Today we hear the beginning of the complex revelation of Jesus Christ to John: Revelation. And while it is in many ways typical apocalyptic literature, to my knowledge it is the only letter of its kind that begins with this strange blessing: “Blessed is the one who reads aloud the words of the prophecy, and blessed are those who hear and who keep what is written in it; for the time is near.”
From the beginnings of Christianity, it was standard to gather early in the morning, before dawn, in a secret location, and read from both the Old and New Testaments. This was at a time when the New Testament was still begin put together, and it becomes clear to me that John knew this practice. This was intended to be used in these services when it was written, a secret tale that not fulfills scripture, like many of the other New Testament readings, but one that allows for the fact that there are still mysteries yet to be fulfilled.
John knew and understood that the human condition was not still perfect. People lived in persecution. Chaos abounded. He was providing an antidote to this, by allowing for the possibility that God’s kingdom has not come to complete fulfillment yet. There is a better time around the corner.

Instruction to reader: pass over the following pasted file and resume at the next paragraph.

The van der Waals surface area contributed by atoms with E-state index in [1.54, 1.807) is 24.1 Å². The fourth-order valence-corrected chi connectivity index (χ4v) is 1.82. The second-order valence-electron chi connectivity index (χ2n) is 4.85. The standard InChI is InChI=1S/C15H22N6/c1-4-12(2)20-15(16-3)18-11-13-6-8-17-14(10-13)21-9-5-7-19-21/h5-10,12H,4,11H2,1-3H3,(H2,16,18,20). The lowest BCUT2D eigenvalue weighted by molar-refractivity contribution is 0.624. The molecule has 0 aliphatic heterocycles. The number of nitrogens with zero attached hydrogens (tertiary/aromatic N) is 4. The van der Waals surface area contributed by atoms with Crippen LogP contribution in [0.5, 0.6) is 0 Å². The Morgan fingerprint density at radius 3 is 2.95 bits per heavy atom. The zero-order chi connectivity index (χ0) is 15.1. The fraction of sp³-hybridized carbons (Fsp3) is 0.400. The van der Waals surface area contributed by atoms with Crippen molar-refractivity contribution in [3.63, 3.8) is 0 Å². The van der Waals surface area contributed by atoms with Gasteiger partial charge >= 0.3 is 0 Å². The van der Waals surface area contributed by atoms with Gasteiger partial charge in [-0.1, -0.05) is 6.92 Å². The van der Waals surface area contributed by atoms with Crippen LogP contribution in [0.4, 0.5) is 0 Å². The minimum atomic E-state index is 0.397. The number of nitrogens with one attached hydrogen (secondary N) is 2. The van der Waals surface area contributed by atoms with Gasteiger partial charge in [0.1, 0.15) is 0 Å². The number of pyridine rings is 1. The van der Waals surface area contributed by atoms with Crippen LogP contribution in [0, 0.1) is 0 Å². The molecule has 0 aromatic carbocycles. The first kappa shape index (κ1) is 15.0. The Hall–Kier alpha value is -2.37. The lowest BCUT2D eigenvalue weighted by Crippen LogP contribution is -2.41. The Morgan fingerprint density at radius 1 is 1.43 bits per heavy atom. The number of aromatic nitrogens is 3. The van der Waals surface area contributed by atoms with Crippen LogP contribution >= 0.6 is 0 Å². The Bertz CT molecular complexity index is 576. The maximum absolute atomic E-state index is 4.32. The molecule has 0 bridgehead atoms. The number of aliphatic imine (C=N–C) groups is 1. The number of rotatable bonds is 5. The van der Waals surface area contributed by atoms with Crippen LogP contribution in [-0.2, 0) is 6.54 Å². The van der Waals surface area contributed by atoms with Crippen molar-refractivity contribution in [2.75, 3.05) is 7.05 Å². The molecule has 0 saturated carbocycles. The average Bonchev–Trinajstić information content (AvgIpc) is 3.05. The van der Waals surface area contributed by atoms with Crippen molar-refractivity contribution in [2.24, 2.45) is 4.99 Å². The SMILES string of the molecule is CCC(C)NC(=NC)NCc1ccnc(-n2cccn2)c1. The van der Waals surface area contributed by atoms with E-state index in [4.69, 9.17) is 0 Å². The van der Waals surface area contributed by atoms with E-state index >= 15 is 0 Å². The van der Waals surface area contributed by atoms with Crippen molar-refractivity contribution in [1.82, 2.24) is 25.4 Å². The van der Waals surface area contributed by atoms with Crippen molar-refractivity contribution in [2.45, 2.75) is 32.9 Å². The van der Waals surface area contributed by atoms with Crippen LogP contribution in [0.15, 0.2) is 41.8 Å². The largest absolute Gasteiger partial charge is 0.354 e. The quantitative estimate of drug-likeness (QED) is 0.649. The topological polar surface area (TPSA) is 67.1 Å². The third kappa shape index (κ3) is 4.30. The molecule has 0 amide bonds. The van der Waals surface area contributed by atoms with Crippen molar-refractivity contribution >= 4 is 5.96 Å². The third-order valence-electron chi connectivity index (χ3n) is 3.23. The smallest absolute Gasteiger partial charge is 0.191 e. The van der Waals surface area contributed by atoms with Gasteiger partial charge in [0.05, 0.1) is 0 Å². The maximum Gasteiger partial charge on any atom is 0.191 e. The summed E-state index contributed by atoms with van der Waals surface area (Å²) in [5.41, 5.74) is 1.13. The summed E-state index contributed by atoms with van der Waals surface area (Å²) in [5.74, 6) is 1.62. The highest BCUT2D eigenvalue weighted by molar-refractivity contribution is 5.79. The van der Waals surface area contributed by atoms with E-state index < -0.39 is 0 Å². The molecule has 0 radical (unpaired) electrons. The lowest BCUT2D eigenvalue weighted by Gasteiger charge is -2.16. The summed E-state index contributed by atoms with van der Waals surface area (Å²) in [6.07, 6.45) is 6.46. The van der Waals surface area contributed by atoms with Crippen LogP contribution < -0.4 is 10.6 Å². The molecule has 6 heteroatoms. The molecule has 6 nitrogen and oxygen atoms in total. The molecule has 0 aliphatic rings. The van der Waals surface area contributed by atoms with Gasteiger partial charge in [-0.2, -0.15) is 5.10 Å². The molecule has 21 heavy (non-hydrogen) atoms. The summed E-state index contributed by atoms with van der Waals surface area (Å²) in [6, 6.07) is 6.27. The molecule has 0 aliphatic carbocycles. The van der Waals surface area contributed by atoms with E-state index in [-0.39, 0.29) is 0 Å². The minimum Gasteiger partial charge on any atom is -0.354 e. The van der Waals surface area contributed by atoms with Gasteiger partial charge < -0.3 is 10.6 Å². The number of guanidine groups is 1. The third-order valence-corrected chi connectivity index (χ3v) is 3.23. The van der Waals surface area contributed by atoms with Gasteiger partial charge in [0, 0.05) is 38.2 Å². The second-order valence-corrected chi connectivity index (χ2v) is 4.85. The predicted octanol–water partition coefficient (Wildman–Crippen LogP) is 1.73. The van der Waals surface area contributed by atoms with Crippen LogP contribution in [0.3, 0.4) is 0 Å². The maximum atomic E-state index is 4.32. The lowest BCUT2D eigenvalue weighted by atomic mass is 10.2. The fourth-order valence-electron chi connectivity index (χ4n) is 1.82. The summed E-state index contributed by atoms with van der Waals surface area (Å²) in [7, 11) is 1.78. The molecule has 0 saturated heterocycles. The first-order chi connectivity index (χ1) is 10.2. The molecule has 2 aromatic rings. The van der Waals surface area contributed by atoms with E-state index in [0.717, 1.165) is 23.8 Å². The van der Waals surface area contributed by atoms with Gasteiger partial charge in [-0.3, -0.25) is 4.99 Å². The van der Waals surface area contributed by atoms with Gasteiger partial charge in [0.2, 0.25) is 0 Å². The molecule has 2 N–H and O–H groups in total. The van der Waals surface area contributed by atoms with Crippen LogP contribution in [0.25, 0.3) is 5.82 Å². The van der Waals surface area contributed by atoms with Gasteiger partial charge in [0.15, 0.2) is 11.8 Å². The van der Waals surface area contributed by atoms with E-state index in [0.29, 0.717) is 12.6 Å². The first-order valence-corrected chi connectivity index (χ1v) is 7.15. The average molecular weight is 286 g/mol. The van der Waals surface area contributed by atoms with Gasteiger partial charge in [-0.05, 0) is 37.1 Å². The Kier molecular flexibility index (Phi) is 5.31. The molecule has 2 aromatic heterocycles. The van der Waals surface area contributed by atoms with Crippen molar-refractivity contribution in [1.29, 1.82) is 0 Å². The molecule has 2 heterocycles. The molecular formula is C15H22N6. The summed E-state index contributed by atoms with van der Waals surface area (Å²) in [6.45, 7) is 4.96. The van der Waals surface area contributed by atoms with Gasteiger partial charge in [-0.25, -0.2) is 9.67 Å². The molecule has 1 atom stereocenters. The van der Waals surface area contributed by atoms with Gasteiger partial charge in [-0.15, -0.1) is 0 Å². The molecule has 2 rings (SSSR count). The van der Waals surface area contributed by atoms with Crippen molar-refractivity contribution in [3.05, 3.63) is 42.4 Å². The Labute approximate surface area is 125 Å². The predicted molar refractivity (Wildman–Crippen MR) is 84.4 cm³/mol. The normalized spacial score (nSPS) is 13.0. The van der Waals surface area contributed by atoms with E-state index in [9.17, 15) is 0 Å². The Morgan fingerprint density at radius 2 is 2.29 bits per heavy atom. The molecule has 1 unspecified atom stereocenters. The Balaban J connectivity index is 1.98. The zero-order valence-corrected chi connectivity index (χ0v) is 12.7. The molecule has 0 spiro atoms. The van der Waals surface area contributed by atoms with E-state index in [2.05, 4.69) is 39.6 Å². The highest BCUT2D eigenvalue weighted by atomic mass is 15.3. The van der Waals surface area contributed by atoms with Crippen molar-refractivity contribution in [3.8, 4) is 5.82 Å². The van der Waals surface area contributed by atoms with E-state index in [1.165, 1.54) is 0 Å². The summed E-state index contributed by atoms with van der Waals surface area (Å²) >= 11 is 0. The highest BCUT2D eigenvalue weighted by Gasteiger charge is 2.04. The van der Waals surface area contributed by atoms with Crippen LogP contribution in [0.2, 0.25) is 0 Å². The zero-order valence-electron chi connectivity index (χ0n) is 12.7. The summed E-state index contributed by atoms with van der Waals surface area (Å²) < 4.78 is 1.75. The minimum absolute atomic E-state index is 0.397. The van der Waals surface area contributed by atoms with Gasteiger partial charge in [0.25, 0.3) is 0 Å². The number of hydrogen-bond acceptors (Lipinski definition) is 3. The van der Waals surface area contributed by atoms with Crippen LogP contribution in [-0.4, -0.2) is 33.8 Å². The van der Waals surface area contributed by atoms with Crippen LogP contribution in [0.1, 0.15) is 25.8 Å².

This may sound like standard thought to our ears, but to some of the Christians at that time, this was a novel idea. They had grown up learning that Christ had come and death had been conquered. Now people that had followed Jesus were dying but they were not being raised. A new theological understanding of Christ’s death and resurrection was needed.
How true this is for our time as well. We are called to speak words of hope and comfort to a broken world – and a world that scarcely believes that Jesus is coming. Each day I encounter people who need more than a tank of gas in their car or their electric bill paid – they need the assurance that the world has not forgotten about them, and that Christ has prepared a place for them as well. The struggle has become seeing that joy in this life.
But First Presbyterian gives me hope. FPCOKC truly knows how to celebrate the Advent/Christmas cycle. The message of joy and hope and peace is being proclaimed!
Merry Christmas! May your day be filled with the joy of new birth.